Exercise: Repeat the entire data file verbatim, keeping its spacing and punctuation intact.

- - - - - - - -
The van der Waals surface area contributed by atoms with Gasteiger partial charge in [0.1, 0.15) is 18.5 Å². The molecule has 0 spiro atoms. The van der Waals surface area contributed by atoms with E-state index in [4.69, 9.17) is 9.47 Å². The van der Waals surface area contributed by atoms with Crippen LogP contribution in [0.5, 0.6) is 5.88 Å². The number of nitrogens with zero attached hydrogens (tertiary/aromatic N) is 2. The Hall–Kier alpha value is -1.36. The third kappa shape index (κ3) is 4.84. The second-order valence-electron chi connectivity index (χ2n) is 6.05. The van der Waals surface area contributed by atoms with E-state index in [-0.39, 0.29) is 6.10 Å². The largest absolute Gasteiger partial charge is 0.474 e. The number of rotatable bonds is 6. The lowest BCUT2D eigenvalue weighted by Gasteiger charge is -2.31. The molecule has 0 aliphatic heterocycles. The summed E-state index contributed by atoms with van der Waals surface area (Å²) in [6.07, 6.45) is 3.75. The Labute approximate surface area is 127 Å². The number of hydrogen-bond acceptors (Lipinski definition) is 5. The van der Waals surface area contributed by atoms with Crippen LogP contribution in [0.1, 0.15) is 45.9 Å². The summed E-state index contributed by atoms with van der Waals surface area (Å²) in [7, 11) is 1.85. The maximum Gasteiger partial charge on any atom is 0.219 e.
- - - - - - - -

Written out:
The van der Waals surface area contributed by atoms with Gasteiger partial charge in [0.1, 0.15) is 18.5 Å². The molecule has 0 spiro atoms. The van der Waals surface area contributed by atoms with E-state index in [4.69, 9.17) is 9.47 Å². The van der Waals surface area contributed by atoms with Crippen LogP contribution in [0.5, 0.6) is 5.88 Å². The number of nitrogens with zero attached hydrogens (tertiary/aromatic N) is 2. The Hall–Kier alpha value is -1.36. The third kappa shape index (κ3) is 4.84. The second-order valence-electron chi connectivity index (χ2n) is 6.05. The van der Waals surface area contributed by atoms with E-state index in [-0.39, 0.29) is 6.10 Å². The largest absolute Gasteiger partial charge is 0.474 e. The number of rotatable bonds is 6. The lowest BCUT2D eigenvalue weighted by Gasteiger charge is -2.31. The molecule has 0 aliphatic heterocycles. The summed E-state index contributed by atoms with van der Waals surface area (Å²) in [6.07, 6.45) is 3.75. The Labute approximate surface area is 127 Å². The number of hydrogen-bond acceptors (Lipinski definition) is 5. The van der Waals surface area contributed by atoms with Crippen LogP contribution in [0.1, 0.15) is 45.9 Å². The summed E-state index contributed by atoms with van der Waals surface area (Å²) in [7, 11) is 1.85. The maximum Gasteiger partial charge on any atom is 0.219 e.